So when the professor I will now be working with said he would love to have me join the team of researchers that are going head into the jungle this spring, as you can imagine, I was stoked. (To be completely honest I cried I was so happy!) I knew that this was going to be a harder experience than any I had encountered. Not only because I will be living away from friends and family for 7 months, and not only because I will be in a country where it is rare to find someone speaking English, and of course not only because I will be working from sun up to sundown walking all day through the jungle, but-- I did not anticipate that before even leaving I would face (what I assume will be one) of the hardest parts of this whole process…getting a visa. You may be saying to yourself, “I know people who have gotten visa’s, I don’t think it was so hard for them” or you may have even gotten one yourself but what I have discovered is that no two visa experiences are exactly alike!
So I’ll take it from the top, I consulted with the professor I will be working with and since he hails from France he had to contact the Indonesian embassy in France to obtain a letter of recommendation to send to the research permit granting agency (RISTEK) in Indonesia. Then he told me he had to include the letter from the embassy with the following documents to upload to the permit agency’s website: a letter of recommendation from a senior scientist in the specific field of research, a letter of rec from a scientist at the university he works at, a letter guaranteeing enough funds to complete the research, a letter from a doctor expressing physical and mental health, a passport sized photo with a red background, a copy of the passport, a document containing all equipment and it’s worth, and his CV. So because this was a weighty list I took to trying to collect all of these required documents, which as you can guess took some time.
So finally when I got ready to upload these documents to the permit agency I found out they all had to be resized and turned into Jpeg files, which proved to be not very easy with my computer, so I sent them to my boyfriend’s computer and he helped me do this in Photoshop. Then finally I uploaded all the documents except the letter from the Indonesian Embassy here in the U.S. The reason I did not have this letter to upload was because after many (I mean MANY) calls and messages left at the embassy, and don’t let me forget emails, I never heard back from them! The permit agency accepted my application and emailed me saying that sometimes they do not receive these letters from the embassy.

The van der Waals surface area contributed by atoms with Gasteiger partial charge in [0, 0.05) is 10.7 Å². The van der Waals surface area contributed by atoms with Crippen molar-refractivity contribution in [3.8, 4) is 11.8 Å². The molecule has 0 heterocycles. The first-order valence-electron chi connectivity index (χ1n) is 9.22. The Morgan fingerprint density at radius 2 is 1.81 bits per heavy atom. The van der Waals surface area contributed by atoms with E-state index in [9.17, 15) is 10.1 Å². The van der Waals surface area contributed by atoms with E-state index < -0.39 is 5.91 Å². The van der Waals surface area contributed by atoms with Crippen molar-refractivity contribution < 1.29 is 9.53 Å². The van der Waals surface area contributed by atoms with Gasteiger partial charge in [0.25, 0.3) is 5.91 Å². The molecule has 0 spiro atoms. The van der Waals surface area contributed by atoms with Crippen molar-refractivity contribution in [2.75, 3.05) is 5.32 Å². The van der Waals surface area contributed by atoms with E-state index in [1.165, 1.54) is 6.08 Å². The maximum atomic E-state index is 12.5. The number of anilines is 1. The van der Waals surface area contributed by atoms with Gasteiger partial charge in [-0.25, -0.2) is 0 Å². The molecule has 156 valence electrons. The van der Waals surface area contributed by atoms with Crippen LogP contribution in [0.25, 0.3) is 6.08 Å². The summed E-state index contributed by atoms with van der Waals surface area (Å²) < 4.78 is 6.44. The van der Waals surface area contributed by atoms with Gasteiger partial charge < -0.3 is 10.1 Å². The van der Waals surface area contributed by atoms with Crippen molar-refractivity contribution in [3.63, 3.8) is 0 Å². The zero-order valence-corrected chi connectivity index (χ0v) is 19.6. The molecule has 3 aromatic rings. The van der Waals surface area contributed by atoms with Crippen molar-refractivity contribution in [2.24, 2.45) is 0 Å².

So then while I was waiting and worrying about my application a wonderful professor at my school told me about Consulate Generals, these people are in many large cities around the country and they are the go betweens between people in their regions seeking visas and the embassy. I contacted them (again and again) and finally talked to someone (on the same day I got the good news that my permit had been granted). I thought that since my permit was granted I was golden…this is not the case. I had to tell the permit agency where I wanted them to send my information so that I could get my temporary visa (required to step off the plane in Indonesia) so I told them the Consulate General in Chicago as I am in their region. I thought I had to send them my passport and they stamp it and send it back. Nope. The big hurdle I thought I had cleared--the numerous documents I had to acquire and confusing instructions I had to decipher to upload those documents, was not cleared—I merely left the ground. I found out the hurdle is the next set of documents (of course different from the first set) that I must now submit to the Consulate General to get approval for the visa. And before this process when I was consulting with the professor and a graduate student who has been to Indonesia (but comes from a different part of Europe) I thought they would have it all figured out, but getting a visa in the U.S. is not the same, not even close.
But what I have learned is that I am not going to let this taxing visa business stop me from getting to Indonesia to live a dream come true. I know that if I can get through this next part of the process I can probably handle any Ph.D. applications; they will be a piece of cake!